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Im starting a garden and I have a ton of things already growing but I am really amateur at everything. Can anyone help me out with the simplest way to make a compost pile for my garden<br><br><br><br>
I even subscribed to organic gardening magazine so Im trying. Im just new at this
 

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It might help if you go to a library and check out some books, that's how I learned the basics. Then you can see what to do with the materials you have, because there's a ton of ways to compost with different methods, and different materials.
 

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I just do it the old fashioned way and dump all plant material into a pile surrounded by chicken wire to keep it all in bounds.<br><br>
Never have done the closed /hot pile method but it seems to be all the rage these days, but my grandma just tossed it all in a pile and so do I.<br><br>
It breaks down fine and I have no issues with insects or anything I do however get interesting plants growing out of it here and there not weeds just plants from the seeds that get dumped in there, everything from tomatos to melons can sprout out of there.<br><br><br><br>
The only thing you havbe to do to prevent problems seems to be making sure you have a good amount of leaves in the pile as well as the everyday stuff from your food.
 

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The hot pile method actually loses more nutrients which flash off as methane and carbon dioxide - cold pile/slow composting is better for retaining nutrients. Plus good for us lazy types! <img alt="" class="inlineimg" src="/images/smilies/smiley.gif" style="border:0px solid;" title=":)">
 

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I want to start a compost pile with pulp leftover from juicing, but a friend told me to make sure not to add too much citrus/fruit pulp - that green pulp is better for deterring unwanted pests. Is this true? If so, why?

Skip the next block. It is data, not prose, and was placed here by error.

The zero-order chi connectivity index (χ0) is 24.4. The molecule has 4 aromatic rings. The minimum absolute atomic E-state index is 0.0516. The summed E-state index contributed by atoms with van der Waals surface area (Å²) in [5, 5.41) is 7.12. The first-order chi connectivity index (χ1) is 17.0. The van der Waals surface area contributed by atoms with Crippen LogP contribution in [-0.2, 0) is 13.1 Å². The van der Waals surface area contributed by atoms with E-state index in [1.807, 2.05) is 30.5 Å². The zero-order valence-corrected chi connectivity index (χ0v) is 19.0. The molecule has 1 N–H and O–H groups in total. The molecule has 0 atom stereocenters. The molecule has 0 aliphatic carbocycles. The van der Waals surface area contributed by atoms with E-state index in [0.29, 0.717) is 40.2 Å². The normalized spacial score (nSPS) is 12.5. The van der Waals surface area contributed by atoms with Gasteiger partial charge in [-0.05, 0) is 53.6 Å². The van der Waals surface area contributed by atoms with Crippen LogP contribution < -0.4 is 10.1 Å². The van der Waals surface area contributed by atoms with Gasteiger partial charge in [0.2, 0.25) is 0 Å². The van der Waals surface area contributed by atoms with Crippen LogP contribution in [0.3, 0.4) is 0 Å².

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Citrus rinds are often used to deter pests - I'm not sure how well they work, I've never used them (I sort of don't believe in "pests"). As far as how much pulp to put in a pile, unless you're making applejuice on a commercial scale, or all you have to put in the pile is pulp, I don't think a lot of pulp would be a problem, as long as you add in dry ingredients such as dry leaves or dry grass. You mainly want to avoid a thick solid layer of pulp, which could compact into a slimey mess.
 

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I have heard of using lemon juice and other high-acid foods/juices as a "natural" way to keep bugs out of your garden, so I can see why that might be a problem with a compost pile. Also, my dad's had a compost my whole life, and he was always careful not to put too much high-acid food in the pile. I don't know the science behind it, but I think there must be something true about what your friend said. <img alt="" class="inlineimg" src="/images/smilies/smiley.gif" style="border:0px solid;" title=":)"> I can't imagine there's a problem though - if you feel like you may be putting too much high-acid food into your compost, you could always make a smaller pile for it?